Devastation - PC - Review
Recently, I was fortunate enough to preview Arush Software’s newest FPS title, Devastation. Even with only four levels to play on, I immediately fell in love with it and was waiting for the finished result. Well, the day that the full version came out to me in the mail, you’d have thought I was 10 years old on Christmas morning all over again. I rushed upstairs, turned on the PC and tossed Devastation in … not to be heard from by my family for a few hours. So, was the finished result good? Read on friends … read on.
Devastation takes place in a nightmarish world where the world is ruled by fear, torture, and death under the iron fist and Pacification Squads of the Grathius Corporation. Major cities have been turned into rubble-strewn war zones … and vicious gangs of anarchist individuals now rule the slums and streets. Amongst all of the chaos and destruction, small pockets of resistance fighters are springing up to try and put an end to the oppressive and evil dictatorship … and this is where you come in. You control an Eminem look alike named Flynn Haskell. Your objective is not to win freestyle rap battles or make censors angry however … instead it is to use every destructive weapon and a team of roughneck freedom fighters to take out Grathius and it’s squad of killers for good.
On the surface, Devastation is your typical FPS title with typical FPS controls. Run, strafe, shoot, jump … it’s all there and executed smoothly. If you’ve played any of the 50,000 FPS titles out there, you shouldn’t have much of a problem getting started and diving in. The differences begin subtly … then begin showing up a little more often as you progress through the massive levels and stages completing a pretty deep and entertaining story.
OK … being an FPS, we need weapons … lots of weapons ... and they’re in there. Rifles? Check. Uzis? Check. Machine guns? Check. You can even pick up extras of some weapon types and use one in each hand. So what’s new about all of this? For one, a beer bottle lying around makes a good weapon if you have nothing else. You can pick it up, smash it on a wall or an enemy’s head and viola … a handy slashing tool. Also, Devastation not only believes in using a combat knife as a melee weapon. If you need to kill an enemy quietly, hitting the alternate fire button will cause Flynn to cleverly flip the knife around and grasp the blade … then silently fling it at your opponent killing him in one shot and alerting no one. It is not only a neat idea … but it’s neat to watch too. Add in some other oddities like baseball bats, 2x4s, and even a little rat outfitted with a camera and surgically equipped with explosives … and you’ve got a recipe for a nasty, enjoyable time.
On the gameplay side, Devastation stays true to its FPS calling by offering tons of gun blazing action, killing, and flying bodies or body parts. While this is good news for the trigger-happy action fan, it also adds in some other elements as well such as computer hacking and having to cut locks off of fences in order to progress. In addition, it also throws in some sneaking around and stealth tactics by giving you the ability to get right up on an unsuspecting enemy and do things like bashing them over the head unnoticed. Since most of the things in the environment are interactive, you can also pick up and throw an object in the environment (trash, bottles, cans, cups, etc.) to distract an opponent so you can come up behind them and kill them either quietly or quickly … or both. If confronted by a seemingly impossible situation which leaves you dead constantly … think about it for a moment. There’s usually a better way there, sometimes a pretty creative one at that.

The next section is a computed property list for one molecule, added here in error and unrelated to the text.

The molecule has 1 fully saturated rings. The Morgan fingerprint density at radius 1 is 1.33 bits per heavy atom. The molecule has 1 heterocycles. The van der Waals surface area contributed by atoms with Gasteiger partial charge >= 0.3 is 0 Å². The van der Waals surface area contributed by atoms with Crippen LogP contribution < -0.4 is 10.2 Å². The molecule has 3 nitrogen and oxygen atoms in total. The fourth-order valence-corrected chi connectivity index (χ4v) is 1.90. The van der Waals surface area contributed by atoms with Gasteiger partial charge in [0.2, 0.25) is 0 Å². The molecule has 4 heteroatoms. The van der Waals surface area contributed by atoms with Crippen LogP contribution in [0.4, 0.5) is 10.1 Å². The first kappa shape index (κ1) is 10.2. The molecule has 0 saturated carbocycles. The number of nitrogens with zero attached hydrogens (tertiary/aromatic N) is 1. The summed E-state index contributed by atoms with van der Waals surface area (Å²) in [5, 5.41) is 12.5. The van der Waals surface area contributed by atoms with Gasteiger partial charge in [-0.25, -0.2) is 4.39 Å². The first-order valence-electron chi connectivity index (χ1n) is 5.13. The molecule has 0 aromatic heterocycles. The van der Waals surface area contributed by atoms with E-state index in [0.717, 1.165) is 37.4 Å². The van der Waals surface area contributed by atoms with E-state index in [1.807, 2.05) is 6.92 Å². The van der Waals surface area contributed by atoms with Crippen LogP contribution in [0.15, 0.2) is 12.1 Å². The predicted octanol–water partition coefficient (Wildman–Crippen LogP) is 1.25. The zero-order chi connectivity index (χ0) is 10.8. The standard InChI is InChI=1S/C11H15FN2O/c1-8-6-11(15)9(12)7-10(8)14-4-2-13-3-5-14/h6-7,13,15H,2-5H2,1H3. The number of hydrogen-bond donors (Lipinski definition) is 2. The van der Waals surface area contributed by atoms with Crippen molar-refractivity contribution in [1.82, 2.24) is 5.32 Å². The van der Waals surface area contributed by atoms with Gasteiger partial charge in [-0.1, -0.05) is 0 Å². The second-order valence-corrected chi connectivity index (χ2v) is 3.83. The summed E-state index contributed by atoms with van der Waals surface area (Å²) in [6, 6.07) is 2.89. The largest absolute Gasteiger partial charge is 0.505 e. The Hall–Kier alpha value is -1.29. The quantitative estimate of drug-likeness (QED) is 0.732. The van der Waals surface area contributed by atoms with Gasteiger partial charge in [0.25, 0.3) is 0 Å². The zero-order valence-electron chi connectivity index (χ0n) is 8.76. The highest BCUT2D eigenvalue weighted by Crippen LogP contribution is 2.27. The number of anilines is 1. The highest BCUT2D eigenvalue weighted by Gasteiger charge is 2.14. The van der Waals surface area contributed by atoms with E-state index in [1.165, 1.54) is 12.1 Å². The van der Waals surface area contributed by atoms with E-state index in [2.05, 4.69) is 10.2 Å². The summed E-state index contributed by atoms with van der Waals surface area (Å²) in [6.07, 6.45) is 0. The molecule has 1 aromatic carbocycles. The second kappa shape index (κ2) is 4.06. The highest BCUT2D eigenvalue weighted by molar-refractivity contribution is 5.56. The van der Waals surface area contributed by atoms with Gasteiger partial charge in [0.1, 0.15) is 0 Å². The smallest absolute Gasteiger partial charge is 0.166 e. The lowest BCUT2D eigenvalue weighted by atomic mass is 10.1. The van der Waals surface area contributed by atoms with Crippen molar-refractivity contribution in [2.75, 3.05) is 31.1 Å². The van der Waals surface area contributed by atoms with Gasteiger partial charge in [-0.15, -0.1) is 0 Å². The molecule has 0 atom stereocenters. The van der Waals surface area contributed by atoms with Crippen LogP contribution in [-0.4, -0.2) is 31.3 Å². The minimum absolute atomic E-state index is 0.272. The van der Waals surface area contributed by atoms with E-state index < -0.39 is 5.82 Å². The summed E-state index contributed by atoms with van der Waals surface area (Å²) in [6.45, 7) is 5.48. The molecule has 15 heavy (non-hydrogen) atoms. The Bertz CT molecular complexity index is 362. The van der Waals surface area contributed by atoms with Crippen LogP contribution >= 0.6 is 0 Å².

Secondly, there’s actually two different ways that a single player can play Devastation. While there are three different difficulty settings, there are also two different game modes. The first is arcade, which is a much faster paced and constant action style of gameplay … while the second is simulation. In my opinion, arcade mode was a good way to get going and really learn the ropes to playing while simulation provided the more challenging but strategic play element. Simulation not only makes it more realistic from an overall standpoint in terms of damage and having to actually pick up items (rather than just running over them), but also adds in friendly fire damage and things which make you move slower and exercise a bit more caution.
Lastly, lets look at the overall team aspect of the game here. Flynn is the main man … that much is true, but what about his comrades who are there to help him? Well, they don’t just take a back seat and let him do all the work. They will follow him around and will act on simple commands like follow (self explanatory), attack all enemies in an area, or defend … which will send them running ahead of you to cover you and deal some death to unfortunate Pac Squad bad guys who happen to get in the way. It provides something a little more than “you vs. the world”, and each character’s individual personality really comes out as the game progresses.
Now, on the downside to Devastation is an unfortunate little glitch known as “bad AI” which makes some little cameo appearances here and there. Oh yes … we’ve all heard about and seen it in action and unfortunately we’ve all had to deal with it from time to time. Now to be fair, this was not an all the time thing, but happened too frequently to be ignored. There were a couple of moments where I would set off an alarm and a bad guy would just stand there about 3 feet away from me and act like nothing was going on. Other times, I would open fire on someone only to have them duck down and walk back and forth like a shooting gallery duck, not returning one round. As the difficulty went up, they seemed to move faster and this problem didn’t occur as much … but like I said it was still present.